WRITE for ATol ADVERTISE MEDIA KIT GET ATol BY EMAIL ABOUT ATol CONTACT US
Asia Time Online - Daily News
             
Asia Times Chinese
AT Chinese




    Greater China
     Nov 30, 2012


China's change brings needed urgency
By William H Overholt

Western pundits have pronounced China's new leadership team "conservative", meaning reactionary old communists who won't be able to get anything done. After all, our favorites got left out.

Wang Yang, who solved a village crisis in Guangdong with democratic reform, didn't make it. Nor did my personal favorite, Li Yuanchao, who had made a "democratic personality" prerequisite for high promotion. Wang Qishan, the vigorous market-oriented reformer, got put in charge of discipline rather than the economy. Hence the conclusion that bureaucrats and reactionaries are in charge. But that is not the Chinese view.

In Chinese terms, this leadership is centrist and stripped down to get things moving. Both the charismatic reactionaries (Bo Xilai) and the charismatic reformers (Wang Yang) have been sidelined as disruptive, the reactionaries much more decisively. (Imagine

 

Washington with a ban on the Tea Party and MoveOn.org; congress might actually get some work done.) The leadership structure has been changed in the hope of moving forward following a decade of immobilism.

The Politburo Standing Committee was changed from nine people to seven to expedite decisions. Abandoning precedent, outgoing President Hu Jintao was retired as head of the Military Commission so he won't get in the way of the new leaders. People too close to him, including reformer Li Yuanchao, have been partially sidelined for that reason. Xi Jinping is intended to have his own team, with less of the old versus new leader factionalism that has been so paralyzing.

Wang Qishan didn't get the executive premier job running the economy because he is so influential that he would have overshadowed his boss, the premier; would Obama have chosen Bill Clinton as his vice president? But he will be enormously powerful, including on economic matters, as the country's inspector general. Reformers Wang Yang and Li Yuanchao both remain important and both have a future.

Streamlining reflects a spreading consensus that economic progress has been endangered by slow reform and that political legitimacy is being squandered by corruption and a widespread sense of unfairness. Originally, the leaders' plan was to spend the first two years getting organized, then in the third year of the new administration tackle financial reform, state enterprise reform, agricultural income reform, and political reform. But the new sense of urgency means that key economic reforms must come sooner. We should see early official endorsement of the principal findings of the book China 2030, written by economic reformers in collaboration with the World Bank.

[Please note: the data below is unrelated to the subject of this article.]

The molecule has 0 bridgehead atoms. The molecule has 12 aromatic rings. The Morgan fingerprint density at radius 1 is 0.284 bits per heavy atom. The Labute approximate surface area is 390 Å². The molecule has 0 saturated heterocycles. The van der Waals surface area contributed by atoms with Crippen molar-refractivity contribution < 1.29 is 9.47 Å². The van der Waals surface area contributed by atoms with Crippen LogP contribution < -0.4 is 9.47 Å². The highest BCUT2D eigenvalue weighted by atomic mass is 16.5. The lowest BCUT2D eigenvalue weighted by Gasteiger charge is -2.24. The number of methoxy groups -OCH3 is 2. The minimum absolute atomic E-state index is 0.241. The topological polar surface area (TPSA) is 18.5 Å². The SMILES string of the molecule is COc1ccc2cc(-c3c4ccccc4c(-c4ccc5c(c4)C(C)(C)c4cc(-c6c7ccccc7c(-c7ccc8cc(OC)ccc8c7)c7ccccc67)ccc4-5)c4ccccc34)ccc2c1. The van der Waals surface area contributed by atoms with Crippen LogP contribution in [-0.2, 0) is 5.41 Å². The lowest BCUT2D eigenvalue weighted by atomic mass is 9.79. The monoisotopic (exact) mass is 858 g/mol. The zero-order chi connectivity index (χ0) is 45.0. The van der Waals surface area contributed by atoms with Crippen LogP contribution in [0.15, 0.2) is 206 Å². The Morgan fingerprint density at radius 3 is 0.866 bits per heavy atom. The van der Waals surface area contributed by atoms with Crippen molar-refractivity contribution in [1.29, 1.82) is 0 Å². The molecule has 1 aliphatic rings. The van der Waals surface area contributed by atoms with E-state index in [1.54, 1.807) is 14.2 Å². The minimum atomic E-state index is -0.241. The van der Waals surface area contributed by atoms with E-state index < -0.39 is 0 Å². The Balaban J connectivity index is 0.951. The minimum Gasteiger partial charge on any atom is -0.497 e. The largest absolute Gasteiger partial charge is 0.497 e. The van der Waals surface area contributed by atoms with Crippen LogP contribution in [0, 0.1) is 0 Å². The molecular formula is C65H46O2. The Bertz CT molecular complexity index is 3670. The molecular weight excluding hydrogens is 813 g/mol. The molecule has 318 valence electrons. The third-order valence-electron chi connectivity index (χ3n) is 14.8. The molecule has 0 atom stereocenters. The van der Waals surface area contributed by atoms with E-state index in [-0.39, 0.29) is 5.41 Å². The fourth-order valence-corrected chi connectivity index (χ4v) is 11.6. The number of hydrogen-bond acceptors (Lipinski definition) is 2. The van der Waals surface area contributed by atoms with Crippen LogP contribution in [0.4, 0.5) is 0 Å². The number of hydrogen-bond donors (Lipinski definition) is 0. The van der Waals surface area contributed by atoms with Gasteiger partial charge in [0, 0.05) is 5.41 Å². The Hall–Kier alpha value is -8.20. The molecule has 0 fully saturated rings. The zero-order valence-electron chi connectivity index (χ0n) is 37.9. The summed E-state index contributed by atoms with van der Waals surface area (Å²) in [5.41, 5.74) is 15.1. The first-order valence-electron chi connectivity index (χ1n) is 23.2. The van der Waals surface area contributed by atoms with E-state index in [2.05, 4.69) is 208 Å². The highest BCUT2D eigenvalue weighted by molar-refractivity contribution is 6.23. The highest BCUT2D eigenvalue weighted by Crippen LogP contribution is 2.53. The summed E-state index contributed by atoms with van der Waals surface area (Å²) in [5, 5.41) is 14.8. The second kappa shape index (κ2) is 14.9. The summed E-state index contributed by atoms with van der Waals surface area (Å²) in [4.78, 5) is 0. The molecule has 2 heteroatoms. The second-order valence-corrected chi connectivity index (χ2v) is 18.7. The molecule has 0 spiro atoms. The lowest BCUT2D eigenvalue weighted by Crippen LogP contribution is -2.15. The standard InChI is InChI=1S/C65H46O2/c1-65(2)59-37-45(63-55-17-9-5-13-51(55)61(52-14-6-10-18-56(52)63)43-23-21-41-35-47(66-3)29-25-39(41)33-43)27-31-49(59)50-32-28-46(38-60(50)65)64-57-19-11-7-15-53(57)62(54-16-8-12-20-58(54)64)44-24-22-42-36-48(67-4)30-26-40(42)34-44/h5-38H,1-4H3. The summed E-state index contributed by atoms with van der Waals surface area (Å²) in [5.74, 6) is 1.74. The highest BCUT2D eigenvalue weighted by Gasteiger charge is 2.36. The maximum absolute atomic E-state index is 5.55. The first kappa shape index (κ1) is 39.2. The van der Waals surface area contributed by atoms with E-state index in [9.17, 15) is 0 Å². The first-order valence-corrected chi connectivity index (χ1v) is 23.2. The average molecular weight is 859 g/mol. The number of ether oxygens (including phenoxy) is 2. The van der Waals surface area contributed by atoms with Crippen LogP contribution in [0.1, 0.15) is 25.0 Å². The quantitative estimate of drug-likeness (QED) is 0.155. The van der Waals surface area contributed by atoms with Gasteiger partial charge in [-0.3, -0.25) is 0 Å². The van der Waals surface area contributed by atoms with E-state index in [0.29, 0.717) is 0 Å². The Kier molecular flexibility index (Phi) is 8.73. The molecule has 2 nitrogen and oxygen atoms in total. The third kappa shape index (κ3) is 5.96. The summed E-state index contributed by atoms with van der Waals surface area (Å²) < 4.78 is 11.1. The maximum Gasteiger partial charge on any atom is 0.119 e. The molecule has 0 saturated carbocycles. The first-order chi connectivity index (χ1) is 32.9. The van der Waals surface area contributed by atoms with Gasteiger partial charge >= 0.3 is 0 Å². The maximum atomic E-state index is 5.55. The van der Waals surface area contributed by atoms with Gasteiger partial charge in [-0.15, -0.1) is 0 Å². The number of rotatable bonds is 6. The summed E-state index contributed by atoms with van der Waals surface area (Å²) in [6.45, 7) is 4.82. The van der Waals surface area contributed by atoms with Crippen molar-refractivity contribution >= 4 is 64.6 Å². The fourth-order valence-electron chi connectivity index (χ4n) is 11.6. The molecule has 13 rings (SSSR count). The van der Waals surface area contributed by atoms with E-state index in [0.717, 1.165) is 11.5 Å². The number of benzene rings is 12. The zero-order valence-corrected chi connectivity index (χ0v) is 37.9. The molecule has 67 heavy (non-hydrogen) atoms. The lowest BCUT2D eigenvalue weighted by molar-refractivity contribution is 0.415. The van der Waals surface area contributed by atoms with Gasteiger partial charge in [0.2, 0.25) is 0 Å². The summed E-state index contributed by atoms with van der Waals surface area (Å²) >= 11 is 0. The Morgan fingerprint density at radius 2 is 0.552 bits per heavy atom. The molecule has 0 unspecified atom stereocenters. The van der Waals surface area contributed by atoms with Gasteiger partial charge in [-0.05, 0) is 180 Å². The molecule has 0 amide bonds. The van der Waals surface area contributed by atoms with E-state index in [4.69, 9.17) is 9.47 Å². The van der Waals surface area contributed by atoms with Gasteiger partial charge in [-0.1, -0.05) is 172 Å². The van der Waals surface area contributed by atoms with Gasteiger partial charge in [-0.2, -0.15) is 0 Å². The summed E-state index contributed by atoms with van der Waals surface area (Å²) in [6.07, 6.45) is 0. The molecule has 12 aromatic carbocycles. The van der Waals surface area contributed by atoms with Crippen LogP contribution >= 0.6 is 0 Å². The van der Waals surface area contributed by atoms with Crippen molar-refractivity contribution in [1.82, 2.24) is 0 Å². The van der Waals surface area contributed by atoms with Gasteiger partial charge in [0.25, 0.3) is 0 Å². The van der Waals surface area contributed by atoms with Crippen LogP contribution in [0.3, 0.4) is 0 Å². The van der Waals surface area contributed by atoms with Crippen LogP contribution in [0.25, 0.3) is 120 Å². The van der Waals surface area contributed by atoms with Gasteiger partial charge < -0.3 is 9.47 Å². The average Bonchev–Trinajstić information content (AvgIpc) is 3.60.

Of course, getting China moving again will be difficult. The interest groups - big state enterprises, the provinces, and the army - have far greater clout than they did before the Hu Jintao era. Even though the "extreme" views have been quieted, the leaders' opinions remain quite diverse. The old factions remain vigorous just below the top.

Against this, it is crucial to understand the sense of urgency, not just among the leaders but throughout society. A decade ago, it was the opposite. Western pundits expected that Hu Jintao, whose term at the Central Party School saw innovative thinking about political reform, would initiate new reforms. They did not understand how weary Chinese society was after a decade of Zhu Rongji's reforms that cost 50 million state enterprise jobs and 25 million manufacturing jobs. The top of government was cut in half and everyone felt insecure. Hu's promise of a "harmonious society" provided just what people wanted.

Now the mood is the opposite, and the numbers say that the old economic drivers - cheap exports and infrastructure investment - have permanently weakened. Beijing's atmosphere on this exactly parallels Washington's fear of the fiscal cliff.

Western pundits disappointed by the absence of their favorites from the top seven are missing what is truly important: the sense of urgency, the streamlining, and the universal acknowledgment among the top leaders that bad economic numbers and political discontent demand decisions. Economic reform is coming.

The leaders' political "reform" comprises anti-corruption and a restoration of meritocracy. It won't work; Hu Jintao's near-doubling of government and Party employment, and the enhanced power of the state enterprises, ensure endemic corruption absent deep structural reform.

Moreover, even if the anti-corruption campaign worked, it wouldn't assuage public discontent over unfairness. In a few years, political facts will become as compelling as the economic numbers.

William H Overholt (billoverholt@yahoo.com) is senior research fellow at Harvard's Kennedy School of Government and the author most recently of Asia, America and the Transformation of Geopolitics.

Used with permission PacNet.

(Copyright 2012 PacNet)





Xi feels threat of a China Spring (Nov 28, '12)


1.
Post-US world born in Phnom Penh

2. Palestinian 'state' vote a crisis moment

3. Gaza War may strengthen Iran's hand

4. The end of Japan as we know it

5. Beijing signals new hard line on Hong Kong

6. Swing states hold key to US domination

7. ASEAN's fast fade to irrelevance

8. Energy outlook spells doomsday

9. South Korea sets the sat nav to 2032

10. Xi feels threat of a China Spring

(24 hours to 11:59pm ET, Nov 28, 2012)

 
 



All material on this website is copyright and may not be republished in any form without written permission.
Copyright 1999 - 2012 Asia Times Online (Holdings), Ltd.
Head Office: Unit B, 16/F, Li Dong Building, No. 9 Li Yuen Street East, Central, Hong Kong
Thailand Bureau: 11/13 Petchkasem Road, Hua Hin, Prachuab Kirikhan, Thailand 77110